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“Small starts” to spur big growth


Pittsburgh, Allegheny County, and the Port Authority want to build a bus rapid transit line between the two centers and further eastward into other neighborhoods using a Small Starts Grant from the Federal Transit Administration. The project, expected to cost approximately $195 million, would rebuild Fifth and Forbes Ave with dedicated lanes for buses and bikes. The plan also includes queue jumps to allow buses to move ahead of regular traffic, and adaptive traffic signals installed throughout the route to prioritize the buses carrying more people.

Putting the “T” in TOD


Seattle, WA wants to encourage denser development in its designated “urban centers” and “urban villages”, neighborhood nodes targeted for growth in the city’s comprehensive plan. In these areas, the city has waived parking requirements for development within a quarter mile of transit — but transit frequency of 15-minute headways must be achieved.

An exciting time for bus rapid transit


Investments in high-capacity public transit such as light rail and subways continue to demonstrate their ability to substantially increase property values along transit alignments. But can we say the same about buses?

How Nashville (and other cities) can get ahead of displacement


Nashville is proposing a $6 billion, 25-year comprehensive transit plan that would expand alternatives to driving in one of the fastest growing regions in the country. The local real estate community is already bullish about the potential increases to land values that better transit service can bring. With better monitoring and early action, cities can more effectively address displacement as they prepare for the arrival of transit.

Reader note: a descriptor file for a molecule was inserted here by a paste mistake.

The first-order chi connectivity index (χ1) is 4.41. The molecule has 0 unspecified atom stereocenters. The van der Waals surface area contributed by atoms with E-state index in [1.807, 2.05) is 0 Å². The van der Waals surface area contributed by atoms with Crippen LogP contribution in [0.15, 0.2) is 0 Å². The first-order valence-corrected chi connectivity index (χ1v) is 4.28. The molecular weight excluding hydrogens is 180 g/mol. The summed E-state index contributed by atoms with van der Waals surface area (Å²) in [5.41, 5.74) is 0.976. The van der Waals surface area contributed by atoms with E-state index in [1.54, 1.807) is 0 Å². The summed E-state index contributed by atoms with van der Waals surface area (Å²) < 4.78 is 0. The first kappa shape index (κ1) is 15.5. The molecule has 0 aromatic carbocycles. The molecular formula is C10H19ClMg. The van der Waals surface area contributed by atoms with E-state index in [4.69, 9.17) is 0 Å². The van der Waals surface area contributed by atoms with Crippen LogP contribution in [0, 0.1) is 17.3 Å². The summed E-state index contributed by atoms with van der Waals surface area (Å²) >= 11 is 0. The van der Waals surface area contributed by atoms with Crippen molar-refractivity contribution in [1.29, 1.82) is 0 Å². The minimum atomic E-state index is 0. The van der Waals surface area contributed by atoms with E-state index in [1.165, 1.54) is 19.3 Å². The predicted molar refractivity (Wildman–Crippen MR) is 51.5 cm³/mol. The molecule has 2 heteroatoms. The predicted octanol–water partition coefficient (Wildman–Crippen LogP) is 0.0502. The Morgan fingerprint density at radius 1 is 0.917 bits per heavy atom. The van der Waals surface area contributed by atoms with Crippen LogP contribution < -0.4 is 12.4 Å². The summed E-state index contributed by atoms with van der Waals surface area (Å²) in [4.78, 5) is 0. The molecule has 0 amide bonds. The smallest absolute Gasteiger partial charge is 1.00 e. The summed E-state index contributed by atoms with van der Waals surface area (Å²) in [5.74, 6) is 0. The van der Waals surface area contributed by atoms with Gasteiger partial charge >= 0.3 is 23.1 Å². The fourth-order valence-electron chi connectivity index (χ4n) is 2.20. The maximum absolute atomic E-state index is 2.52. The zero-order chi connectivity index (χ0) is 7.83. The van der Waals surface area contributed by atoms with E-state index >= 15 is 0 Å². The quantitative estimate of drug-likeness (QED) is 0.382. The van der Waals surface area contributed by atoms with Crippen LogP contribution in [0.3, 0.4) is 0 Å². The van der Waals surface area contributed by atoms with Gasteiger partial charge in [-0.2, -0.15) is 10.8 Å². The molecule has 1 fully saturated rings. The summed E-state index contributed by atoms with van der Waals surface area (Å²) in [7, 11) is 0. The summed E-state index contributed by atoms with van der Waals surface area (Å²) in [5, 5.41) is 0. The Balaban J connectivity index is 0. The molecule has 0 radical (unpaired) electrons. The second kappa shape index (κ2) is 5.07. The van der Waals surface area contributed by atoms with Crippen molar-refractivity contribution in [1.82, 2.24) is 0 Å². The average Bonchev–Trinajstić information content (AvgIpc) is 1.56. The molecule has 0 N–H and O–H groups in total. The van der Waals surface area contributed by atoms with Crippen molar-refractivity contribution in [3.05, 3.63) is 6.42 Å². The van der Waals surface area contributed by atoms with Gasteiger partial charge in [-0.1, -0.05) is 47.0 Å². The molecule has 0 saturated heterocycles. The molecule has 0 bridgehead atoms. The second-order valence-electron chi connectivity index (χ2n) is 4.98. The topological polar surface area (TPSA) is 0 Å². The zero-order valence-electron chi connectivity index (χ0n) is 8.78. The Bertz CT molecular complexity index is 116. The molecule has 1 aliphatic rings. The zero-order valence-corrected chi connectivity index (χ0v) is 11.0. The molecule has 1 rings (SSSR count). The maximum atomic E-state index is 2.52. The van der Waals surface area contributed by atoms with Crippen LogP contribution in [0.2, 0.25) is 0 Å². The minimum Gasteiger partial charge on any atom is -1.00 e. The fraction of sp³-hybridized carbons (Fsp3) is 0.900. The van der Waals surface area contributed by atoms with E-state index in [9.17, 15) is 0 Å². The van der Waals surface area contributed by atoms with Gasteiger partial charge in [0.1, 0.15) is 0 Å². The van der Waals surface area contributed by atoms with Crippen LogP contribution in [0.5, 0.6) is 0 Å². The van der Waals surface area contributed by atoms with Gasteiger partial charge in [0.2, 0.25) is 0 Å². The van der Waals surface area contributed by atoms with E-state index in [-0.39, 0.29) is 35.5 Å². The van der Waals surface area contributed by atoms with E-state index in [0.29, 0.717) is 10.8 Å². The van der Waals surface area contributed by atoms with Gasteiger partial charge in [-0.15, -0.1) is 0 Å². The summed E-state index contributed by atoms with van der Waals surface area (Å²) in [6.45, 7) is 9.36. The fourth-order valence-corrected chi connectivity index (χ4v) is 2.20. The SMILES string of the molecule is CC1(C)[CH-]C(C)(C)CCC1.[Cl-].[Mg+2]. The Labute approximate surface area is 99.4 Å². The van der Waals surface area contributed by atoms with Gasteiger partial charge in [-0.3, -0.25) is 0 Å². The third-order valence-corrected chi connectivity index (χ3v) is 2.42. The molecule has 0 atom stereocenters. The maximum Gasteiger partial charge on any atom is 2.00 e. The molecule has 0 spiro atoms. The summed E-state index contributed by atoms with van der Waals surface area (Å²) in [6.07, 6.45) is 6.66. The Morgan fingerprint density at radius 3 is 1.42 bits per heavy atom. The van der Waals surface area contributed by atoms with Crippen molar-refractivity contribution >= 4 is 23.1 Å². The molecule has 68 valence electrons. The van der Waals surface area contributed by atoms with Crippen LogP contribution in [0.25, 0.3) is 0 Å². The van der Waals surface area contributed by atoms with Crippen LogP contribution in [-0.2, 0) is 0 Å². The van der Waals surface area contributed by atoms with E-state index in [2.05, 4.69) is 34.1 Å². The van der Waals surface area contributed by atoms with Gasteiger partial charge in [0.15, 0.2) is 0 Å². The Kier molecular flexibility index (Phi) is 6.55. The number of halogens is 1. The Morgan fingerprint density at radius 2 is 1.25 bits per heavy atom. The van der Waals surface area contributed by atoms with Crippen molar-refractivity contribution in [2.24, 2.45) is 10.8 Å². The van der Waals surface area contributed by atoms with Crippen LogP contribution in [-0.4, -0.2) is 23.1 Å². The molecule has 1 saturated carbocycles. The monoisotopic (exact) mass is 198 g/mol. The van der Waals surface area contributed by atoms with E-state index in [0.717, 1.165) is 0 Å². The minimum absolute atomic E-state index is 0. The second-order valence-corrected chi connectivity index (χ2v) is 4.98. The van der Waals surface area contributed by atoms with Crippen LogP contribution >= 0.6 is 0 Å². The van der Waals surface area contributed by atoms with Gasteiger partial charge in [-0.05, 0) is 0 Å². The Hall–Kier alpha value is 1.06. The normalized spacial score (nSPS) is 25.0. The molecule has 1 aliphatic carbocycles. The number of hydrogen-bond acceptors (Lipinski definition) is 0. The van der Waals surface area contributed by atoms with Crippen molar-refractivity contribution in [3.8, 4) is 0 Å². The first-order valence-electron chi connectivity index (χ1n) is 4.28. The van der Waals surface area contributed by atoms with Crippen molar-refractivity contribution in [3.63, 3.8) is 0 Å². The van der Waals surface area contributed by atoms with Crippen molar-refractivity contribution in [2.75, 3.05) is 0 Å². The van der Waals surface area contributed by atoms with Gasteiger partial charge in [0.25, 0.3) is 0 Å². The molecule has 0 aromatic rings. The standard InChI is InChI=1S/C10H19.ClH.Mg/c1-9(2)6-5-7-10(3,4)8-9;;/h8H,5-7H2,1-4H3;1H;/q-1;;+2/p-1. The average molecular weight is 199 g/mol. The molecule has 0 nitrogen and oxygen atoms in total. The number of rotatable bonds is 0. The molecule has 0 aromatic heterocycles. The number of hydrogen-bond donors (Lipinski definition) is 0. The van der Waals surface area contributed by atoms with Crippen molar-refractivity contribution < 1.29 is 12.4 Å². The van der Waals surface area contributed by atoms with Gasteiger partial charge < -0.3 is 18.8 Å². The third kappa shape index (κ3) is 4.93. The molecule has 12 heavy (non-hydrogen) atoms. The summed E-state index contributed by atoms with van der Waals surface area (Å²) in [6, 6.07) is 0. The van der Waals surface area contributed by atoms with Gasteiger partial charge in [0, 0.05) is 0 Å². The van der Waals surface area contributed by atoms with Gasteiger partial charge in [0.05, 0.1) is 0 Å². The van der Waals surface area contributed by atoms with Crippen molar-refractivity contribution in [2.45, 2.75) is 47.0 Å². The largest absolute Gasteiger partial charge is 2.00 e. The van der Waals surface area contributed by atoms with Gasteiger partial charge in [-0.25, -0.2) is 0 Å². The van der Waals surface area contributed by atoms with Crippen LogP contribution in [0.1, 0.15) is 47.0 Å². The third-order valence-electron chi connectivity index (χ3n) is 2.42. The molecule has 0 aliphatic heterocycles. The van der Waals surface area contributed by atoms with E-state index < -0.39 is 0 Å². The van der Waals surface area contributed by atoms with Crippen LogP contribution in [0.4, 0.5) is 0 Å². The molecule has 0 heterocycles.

Watch the recorded crash course on federal TOD financing


We hosted a free webinar all about federal programs to help finance TOD. If you missed the live broadcast, catch the recording of “A crash course on federal TOD financing programs”. Representatives from the Federal Transit Administration, LOCUS, and Holland Partner Group came together to provide inside tips on navigating the federal application process, assessing eligibility requirements, and determining which programs are right for you.

Join us for a crash course on federal TOD financing programs


Join us on Thursday, July 20, 2017 at 1:00 PM EDT for a crash course on federal TOD financing programs. This free webinar will provide an overview of programs available through USDOT, HUD, and EPA to help municipalities and transit agency staff create more development near transit stations.

What does TOD look like, exactly?


What does TOD look like, exactly? This is a question we often get asked, in community meetings and from elected leaders. Today we’re excited to share a new set of Flickr galleries exhibiting some of the nation’s best examples of TOD projects.

People with disabilities are often left out of TOD planning—and it’s a huge missed opportunity


On many TOD projects, accommodations for people with disabilities are not considered until after a project is substantially planned and even built. At best, this means project leads have to go back and retrofit stations and their surrounding development to accommodate people with limited mobility. At worst, it means these places are not accessible for people with disabilities and older adults.